HealthDay News — Patients newly diagnosed with type 2 diabetes who are initially prescribed metformin are less likely to eventually need other medications to control their blood glucose, according to researchers.
“Although many classes of oral glucose-lowering medications have been approved for use, little comparative effectiveness evidence exists to guide initial selection of therapy for diabetes mellitus,” wrote Niteesh Choudhry, MD, of the Harvard Medical School in Boston, and colleagues in JAMA Internal Medicine.
To determine the effect of initial glucose-lowering agent class on subsequent need for treatment intensification and four short-term adverse clinical events, the investigators conducted a retrospective cohort study. Patients enrolled in the study had started treatment for type 2 diabetes from July 2009 to 2013 (n=15,516). The average follow-up time was slightly longer than one year.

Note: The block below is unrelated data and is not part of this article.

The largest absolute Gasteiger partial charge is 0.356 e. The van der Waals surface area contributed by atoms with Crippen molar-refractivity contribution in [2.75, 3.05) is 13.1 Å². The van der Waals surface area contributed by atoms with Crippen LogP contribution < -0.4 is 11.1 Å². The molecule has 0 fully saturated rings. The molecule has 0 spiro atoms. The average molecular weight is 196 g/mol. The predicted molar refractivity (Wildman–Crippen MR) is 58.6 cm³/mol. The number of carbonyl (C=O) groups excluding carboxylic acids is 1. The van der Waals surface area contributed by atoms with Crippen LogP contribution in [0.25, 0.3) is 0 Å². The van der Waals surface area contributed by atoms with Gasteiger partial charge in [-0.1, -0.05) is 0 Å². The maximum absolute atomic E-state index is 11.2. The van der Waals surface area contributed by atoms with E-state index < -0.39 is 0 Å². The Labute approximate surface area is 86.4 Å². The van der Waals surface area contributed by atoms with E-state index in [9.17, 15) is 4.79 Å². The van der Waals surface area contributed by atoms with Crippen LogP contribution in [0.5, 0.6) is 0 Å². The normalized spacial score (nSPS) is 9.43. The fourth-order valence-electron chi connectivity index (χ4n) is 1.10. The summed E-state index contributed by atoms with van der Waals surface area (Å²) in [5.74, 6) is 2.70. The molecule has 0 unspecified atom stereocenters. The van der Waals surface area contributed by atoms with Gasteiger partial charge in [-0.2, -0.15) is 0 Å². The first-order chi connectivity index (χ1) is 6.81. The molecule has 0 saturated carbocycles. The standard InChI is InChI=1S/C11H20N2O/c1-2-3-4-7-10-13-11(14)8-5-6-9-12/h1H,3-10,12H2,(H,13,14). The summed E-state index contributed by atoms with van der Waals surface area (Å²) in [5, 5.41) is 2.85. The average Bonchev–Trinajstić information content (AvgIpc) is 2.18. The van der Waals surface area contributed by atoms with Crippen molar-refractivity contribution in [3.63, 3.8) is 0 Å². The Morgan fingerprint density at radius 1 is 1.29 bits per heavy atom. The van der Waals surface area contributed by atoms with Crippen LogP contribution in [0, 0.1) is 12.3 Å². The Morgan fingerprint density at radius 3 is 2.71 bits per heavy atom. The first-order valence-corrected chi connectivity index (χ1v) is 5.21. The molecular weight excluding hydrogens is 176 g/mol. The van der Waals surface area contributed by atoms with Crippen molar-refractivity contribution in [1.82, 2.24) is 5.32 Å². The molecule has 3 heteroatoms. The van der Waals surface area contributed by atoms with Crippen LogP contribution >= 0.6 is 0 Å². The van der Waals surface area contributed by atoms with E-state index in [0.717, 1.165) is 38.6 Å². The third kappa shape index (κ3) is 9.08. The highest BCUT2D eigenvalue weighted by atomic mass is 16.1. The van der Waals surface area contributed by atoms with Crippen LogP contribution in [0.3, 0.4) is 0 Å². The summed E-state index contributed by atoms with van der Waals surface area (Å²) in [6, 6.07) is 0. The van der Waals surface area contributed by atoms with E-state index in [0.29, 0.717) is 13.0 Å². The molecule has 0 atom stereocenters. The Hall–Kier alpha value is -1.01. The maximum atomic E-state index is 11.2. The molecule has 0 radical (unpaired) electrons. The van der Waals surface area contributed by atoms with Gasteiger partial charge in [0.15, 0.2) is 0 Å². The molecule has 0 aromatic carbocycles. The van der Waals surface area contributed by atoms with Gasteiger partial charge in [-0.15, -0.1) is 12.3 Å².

Of the patients, 57.8% were treated with metformin, and about one-quarter began treatment with a sulfonylurea. Just 6% started with a thiazolidinedione, and 13% with a dipeptidyl peptidase 4 (DPP-4) inhibitor.
In patients prescribed a sulfonylurea, a thiazolidinedione, or a DPP-4 inhibitor added a second drug to their diabetes treatment regimen during the study, reported the inspectors. Just 35% of those on metformin added an additional moral medication during the study period.
Additionally, 5% of those started on metformin later added insulin to their treatment. About 9% of those who started on a sulfonylurea, 6% of those who started on a DPP-4 inhibitor, and 6% of those who started on thiazolidinediones, also took insulin.
“Beginning treatment with metformin was associated with reduced subsequent treatment intensification, without differences in rates of hypoglycemia or other adverse clinical events,” concluded the researchers.
“These findings have significant implications for quality of life and medication costs.”